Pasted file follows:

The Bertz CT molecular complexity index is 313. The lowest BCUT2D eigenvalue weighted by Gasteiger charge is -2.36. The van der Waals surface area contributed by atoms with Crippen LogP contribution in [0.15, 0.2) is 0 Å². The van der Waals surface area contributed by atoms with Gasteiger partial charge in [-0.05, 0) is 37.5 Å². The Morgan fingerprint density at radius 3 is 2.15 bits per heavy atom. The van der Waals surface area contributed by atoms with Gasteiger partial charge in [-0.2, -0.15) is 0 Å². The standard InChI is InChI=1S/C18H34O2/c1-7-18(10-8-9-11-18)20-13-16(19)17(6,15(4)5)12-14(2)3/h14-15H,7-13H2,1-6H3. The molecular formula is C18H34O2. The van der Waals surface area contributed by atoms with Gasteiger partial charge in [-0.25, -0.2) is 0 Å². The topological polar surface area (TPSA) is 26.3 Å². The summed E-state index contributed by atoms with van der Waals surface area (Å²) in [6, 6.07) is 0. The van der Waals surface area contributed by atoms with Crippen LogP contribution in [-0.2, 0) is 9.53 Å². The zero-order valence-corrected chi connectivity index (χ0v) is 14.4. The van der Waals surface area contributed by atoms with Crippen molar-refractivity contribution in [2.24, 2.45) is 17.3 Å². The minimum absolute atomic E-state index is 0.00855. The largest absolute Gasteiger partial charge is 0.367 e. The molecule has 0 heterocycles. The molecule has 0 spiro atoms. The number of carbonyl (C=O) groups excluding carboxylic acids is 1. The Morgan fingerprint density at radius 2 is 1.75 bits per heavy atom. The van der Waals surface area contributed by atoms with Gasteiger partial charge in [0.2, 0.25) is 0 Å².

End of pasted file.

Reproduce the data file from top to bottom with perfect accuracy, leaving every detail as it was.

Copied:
The Bertz CT molecular complexity index is 313. The lowest BCUT2D eigenvalue weighted by Gasteiger charge is -2.36. The van der Waals surface area contributed by atoms with Crippen LogP contribution in [0.15, 0.2) is 0 Å². The van der Waals surface area contributed by atoms with Gasteiger partial charge in [-0.05, 0) is 37.5 Å². The Morgan fingerprint density at radius 3 is 2.15 bits per heavy atom. The van der Waals surface area contributed by atoms with Gasteiger partial charge in [-0.2, -0.15) is 0 Å². The standard InChI is InChI=1S/C18H34O2/c1-7-18(10-8-9-11-18)20-13-16(19)17(6,15(4)5)12-14(2)3/h14-15H,7-13H2,1-6H3. The molecular formula is C18H34O2. The van der Waals surface area contributed by atoms with Gasteiger partial charge in [-0.25, -0.2) is 0 Å². The topological polar surface area (TPSA) is 26.3 Å². The summed E-state index contributed by atoms with van der Waals surface area (Å²) in [6, 6.07) is 0. The van der Waals surface area contributed by atoms with Crippen LogP contribution in [-0.2, 0) is 9.53 Å². The zero-order valence-corrected chi connectivity index (χ0v) is 14.4. The van der Waals surface area contributed by atoms with Crippen molar-refractivity contribution in [2.24, 2.45) is 17.3 Å². The minimum absolute atomic E-state index is 0.00855. The largest absolute Gasteiger partial charge is 0.367 e. The molecule has 0 heterocycles. The molecule has 0 spiro atoms. The number of carbonyl (C=O) groups excluding carboxylic acids is 1. The Morgan fingerprint density at radius 2 is 1.75 bits per heavy atom. The van der Waals surface area contributed by atoms with Gasteiger partial charge in [0.2, 0.25) is 0 Å².